Mongolia is located in the Northern hemisphere temperate zone. Located at an average altitude of 1500 metres above sea level, separated from the oceans and surrounded by high mountains that block wet winds, Mongolia has an extreme continental climate. Winter is long, with cold temperatures, but summer is hot and short.
Mongolia enjoys more than 260 sunny days per year, which means it’s one of the sunniest countries in the world. In winter, the sky keeps its intense blue colour but combines with biting cold.
From November to March, it’s winter and temperatures regularly fall under 30°C (86°F). It’s a dry cold, and, with a good equipment, it’s possible to visit Mongolia in that period.
April and May are transitional months. It’s spring. The climate is certainly getting warmer but it’s the sandstorms period: being caught by a storm in Gobi desert can be an unforgettable experience. May is reputed to be the most unsettled month; the four seasons can pass in a single day… From which the Mongolian motto: « beware of the morning sun ».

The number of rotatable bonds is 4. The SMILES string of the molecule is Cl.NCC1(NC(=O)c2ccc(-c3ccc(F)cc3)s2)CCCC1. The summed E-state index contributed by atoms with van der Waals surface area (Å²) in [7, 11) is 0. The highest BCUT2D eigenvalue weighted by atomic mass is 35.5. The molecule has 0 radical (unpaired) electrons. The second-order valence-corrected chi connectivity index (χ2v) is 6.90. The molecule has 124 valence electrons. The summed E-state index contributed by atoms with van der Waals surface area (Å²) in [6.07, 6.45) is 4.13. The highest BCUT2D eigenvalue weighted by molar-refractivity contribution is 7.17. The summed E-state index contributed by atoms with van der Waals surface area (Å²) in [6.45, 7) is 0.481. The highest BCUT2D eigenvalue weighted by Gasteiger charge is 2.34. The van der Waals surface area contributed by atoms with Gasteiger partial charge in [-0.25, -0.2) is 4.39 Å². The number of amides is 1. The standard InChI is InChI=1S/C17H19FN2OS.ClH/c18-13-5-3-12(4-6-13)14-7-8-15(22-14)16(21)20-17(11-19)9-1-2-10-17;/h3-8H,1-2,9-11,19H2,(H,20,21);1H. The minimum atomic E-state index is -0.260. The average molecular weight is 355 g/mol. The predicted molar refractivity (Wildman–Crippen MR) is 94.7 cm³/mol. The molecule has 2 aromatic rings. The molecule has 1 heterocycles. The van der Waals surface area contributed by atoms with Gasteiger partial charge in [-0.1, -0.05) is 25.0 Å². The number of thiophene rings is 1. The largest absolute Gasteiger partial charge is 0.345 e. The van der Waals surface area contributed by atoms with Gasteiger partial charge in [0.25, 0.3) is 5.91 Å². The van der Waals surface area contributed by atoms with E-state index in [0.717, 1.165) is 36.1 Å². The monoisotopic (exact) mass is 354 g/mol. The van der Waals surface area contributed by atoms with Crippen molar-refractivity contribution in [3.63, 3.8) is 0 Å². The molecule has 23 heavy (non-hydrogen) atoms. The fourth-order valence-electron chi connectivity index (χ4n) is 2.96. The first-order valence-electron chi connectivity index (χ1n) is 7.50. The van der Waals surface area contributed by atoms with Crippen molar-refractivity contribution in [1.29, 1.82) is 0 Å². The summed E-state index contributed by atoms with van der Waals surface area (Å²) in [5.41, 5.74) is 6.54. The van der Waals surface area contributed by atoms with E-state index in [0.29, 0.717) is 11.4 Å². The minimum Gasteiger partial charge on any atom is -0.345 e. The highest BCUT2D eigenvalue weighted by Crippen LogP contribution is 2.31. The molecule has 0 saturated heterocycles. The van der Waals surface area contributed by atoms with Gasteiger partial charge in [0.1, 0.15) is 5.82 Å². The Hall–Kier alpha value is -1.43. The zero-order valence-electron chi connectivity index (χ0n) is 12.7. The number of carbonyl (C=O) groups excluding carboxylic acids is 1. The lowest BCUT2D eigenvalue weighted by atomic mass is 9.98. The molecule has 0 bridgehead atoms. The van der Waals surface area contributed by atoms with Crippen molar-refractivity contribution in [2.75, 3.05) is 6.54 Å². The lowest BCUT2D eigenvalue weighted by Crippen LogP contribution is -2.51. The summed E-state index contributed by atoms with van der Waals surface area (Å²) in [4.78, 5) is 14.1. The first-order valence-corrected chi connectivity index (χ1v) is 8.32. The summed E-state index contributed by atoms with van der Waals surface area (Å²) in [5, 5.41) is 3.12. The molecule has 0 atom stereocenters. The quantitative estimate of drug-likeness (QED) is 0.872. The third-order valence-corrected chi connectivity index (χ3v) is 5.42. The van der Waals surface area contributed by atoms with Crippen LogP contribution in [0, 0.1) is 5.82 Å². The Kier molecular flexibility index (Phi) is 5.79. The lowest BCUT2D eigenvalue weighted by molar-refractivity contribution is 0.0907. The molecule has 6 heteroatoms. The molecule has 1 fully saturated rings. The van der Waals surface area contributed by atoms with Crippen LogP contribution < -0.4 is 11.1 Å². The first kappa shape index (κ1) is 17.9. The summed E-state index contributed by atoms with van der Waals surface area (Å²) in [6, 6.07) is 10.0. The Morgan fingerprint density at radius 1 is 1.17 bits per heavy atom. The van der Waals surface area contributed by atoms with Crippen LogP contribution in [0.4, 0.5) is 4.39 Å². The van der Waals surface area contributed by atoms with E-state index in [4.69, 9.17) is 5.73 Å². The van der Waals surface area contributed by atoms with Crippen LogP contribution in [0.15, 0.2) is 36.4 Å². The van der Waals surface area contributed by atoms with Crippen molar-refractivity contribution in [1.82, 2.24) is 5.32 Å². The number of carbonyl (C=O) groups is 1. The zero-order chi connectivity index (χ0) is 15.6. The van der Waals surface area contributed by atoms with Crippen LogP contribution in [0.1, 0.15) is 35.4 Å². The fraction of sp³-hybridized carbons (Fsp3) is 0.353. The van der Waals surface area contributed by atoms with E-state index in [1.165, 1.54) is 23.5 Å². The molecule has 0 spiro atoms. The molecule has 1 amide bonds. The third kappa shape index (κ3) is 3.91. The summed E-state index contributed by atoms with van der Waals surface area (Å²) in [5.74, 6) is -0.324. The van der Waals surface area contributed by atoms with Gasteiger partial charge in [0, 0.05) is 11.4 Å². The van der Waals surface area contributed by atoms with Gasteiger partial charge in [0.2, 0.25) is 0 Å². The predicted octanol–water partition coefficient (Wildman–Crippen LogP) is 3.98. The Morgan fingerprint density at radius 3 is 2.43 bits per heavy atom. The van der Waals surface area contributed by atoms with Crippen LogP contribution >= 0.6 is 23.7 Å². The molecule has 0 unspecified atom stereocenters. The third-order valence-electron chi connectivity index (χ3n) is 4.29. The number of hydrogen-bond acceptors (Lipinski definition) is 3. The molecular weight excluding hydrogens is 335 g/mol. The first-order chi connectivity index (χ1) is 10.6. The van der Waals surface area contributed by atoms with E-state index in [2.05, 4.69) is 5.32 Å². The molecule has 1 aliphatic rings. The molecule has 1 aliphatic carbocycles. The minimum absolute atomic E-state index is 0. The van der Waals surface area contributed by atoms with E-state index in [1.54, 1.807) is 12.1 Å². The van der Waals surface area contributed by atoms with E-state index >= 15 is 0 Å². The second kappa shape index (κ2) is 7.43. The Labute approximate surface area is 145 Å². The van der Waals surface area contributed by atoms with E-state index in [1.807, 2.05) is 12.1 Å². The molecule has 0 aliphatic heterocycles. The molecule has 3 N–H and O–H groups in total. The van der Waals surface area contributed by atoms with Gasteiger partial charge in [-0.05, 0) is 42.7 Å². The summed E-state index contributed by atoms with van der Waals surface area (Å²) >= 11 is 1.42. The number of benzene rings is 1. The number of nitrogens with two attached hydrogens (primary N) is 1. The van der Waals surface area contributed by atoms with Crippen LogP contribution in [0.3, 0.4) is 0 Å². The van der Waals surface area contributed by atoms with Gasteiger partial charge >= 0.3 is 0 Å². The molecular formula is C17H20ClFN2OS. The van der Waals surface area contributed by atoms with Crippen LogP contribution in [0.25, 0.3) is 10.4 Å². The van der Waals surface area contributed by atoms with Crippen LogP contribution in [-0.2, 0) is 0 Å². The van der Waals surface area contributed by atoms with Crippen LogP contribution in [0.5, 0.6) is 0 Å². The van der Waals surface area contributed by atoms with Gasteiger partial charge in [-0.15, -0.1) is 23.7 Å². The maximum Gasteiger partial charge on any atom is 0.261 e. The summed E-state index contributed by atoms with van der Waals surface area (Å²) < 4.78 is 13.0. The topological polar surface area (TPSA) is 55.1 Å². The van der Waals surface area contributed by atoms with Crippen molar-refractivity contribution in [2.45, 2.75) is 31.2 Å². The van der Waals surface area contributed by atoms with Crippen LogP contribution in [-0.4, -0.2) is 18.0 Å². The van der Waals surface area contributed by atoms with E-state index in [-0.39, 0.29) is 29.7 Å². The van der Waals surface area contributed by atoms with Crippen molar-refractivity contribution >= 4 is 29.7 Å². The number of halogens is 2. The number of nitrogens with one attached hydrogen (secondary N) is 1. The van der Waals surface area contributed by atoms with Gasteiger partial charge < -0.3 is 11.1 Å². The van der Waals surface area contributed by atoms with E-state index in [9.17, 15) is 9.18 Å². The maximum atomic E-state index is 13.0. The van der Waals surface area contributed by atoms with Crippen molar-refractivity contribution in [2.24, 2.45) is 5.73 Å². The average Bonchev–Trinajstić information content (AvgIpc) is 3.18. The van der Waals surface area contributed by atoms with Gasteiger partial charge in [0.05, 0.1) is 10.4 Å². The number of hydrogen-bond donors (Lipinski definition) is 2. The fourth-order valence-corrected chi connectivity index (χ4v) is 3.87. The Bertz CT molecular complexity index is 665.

The reward for the traveller is that spring is the period when the livestock gives birth, which entails a great activity in the countryside (shearing-time).
Summer and autumn
Then come the four most pleasant months for a trip to Mongolia: June, July, August, September.
From June, temperatures are higher than 20°C (68°F) and it’s pleasant to visit Mongolia. June and July are the most humid months and showers in the end of the afternoons are frequent, notably in Khovsgol.
June and September are the most favourable months to visit Gobi.
In July, the steppe takes her nice green colour and keeps it for about two months.
From the 15th of August, night temperatures significantly drop with frost risk, but the days remain pleasant with temperatures varying between 15°C and 25°C (59-77°F), and this lasts until mid-September.
In this period, there’s also a risk of snow at high altitude (Naiman Nuur Park for example).